Protect Your Rights on Assault and Battery Charges in Virginia
Assault and Battery charges in the Commonwealth of Virginia can carry some serious penalties. Do you know what constitutes an assault charge? What if you are charged for an altercation in another jurisdiction? What is the difference between ‘assault’ and ‘battery?’ The experienced attorneys at Maddy & Nester, PLLC can help protect your rights on assault and battery charges in Virginia.
Defining Assault and Battery as Serious Charges in VA
Assault is defined as the threat of bodily harm that reasonably causes fear of harm in the victim. Battery is the actual physical impact on another person. Both assault and battery, individually or together, comprise serious charges. There are different degrees of assault that may be imposed as charges on a suspected perpetrator. First-degree assault and/or battery, often includes the use of a weapon. This is called “aggravated assault” and is classified as a felony punishable by time in prison. Second-degree assault is also a felony. Third-degree assault and battery is a misdemeanor, but both second- and third-degree charges can carry a jail sentence.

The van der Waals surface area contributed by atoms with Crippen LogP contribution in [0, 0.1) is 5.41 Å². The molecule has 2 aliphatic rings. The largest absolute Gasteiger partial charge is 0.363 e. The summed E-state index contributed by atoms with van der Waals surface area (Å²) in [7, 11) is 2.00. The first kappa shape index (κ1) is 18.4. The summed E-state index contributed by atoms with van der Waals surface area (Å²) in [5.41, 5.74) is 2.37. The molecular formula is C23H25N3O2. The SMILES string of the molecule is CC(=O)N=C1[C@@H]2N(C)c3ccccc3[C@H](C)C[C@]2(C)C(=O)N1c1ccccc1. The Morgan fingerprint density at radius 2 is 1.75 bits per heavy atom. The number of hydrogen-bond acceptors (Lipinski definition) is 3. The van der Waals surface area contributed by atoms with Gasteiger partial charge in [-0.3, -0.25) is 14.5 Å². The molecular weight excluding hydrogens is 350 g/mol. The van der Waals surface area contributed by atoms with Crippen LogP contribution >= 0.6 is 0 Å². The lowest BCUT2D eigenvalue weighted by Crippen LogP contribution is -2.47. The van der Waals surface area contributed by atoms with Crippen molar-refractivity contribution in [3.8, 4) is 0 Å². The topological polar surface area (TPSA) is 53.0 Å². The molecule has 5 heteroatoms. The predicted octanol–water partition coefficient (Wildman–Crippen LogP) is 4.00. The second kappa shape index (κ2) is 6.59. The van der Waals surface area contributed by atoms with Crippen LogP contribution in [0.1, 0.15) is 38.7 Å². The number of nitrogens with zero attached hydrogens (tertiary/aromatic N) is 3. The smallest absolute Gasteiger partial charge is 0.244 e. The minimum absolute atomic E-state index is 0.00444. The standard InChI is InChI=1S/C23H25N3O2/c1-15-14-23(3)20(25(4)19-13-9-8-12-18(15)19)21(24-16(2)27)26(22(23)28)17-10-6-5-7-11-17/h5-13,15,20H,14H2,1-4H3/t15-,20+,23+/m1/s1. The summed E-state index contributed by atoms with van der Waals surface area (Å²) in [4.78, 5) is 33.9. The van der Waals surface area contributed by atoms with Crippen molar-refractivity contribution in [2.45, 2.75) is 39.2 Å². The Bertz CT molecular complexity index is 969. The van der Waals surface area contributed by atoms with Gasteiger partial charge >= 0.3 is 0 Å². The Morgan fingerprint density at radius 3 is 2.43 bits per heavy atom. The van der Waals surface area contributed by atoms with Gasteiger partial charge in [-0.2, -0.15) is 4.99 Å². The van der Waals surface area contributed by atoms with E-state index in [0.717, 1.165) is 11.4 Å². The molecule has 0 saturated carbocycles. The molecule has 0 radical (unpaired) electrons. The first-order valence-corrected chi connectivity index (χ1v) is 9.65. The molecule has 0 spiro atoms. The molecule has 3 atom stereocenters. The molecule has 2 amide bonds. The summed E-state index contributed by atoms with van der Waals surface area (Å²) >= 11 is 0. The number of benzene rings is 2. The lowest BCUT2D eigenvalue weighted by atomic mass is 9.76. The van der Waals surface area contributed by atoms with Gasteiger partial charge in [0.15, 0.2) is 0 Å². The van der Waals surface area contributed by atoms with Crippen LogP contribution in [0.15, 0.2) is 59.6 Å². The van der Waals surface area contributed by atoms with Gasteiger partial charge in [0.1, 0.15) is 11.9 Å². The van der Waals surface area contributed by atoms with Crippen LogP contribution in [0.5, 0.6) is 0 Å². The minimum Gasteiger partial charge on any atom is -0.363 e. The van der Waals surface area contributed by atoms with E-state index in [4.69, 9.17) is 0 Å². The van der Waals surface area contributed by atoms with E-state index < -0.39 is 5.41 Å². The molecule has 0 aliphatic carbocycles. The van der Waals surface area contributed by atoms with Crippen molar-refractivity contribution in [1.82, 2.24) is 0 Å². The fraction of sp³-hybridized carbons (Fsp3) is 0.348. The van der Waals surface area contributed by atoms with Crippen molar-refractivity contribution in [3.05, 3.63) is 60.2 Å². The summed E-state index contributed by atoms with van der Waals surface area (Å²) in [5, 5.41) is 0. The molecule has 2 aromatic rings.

Touching, Threatening, and Violence in Assault Charges
If the victim has not actually been touched, only threatened, or if someone has attempted to touch them, the crime is categorized as assault. If the victim has been touched in a painful, harmful, violent, or offensive way by the person committing the crime, it can be categorized as battery. Something as insignificant or minor as touching someone can qualify as battery providing it is interpreted as painful, harmful, or offensive to the victim.
Other Types of Assault and Prior Offenses
There can be other types of assault charges entered against a perpetrator, or variations of assault and battery, that are included, such as: rape or statutory rape; assault on a minor or juvenile; assault on a peace officer; assault with intent to murder; gang-related assault; even ethnic intimidation may be viewed as a form of assault or threat made to another person. Again, these serious charges are classified as felonies that carry jail time and fines. These punishments are often increased if the person has prior offenses on their record.
Contact us for a consultation and expert advice on assault and battery charges in Virginia.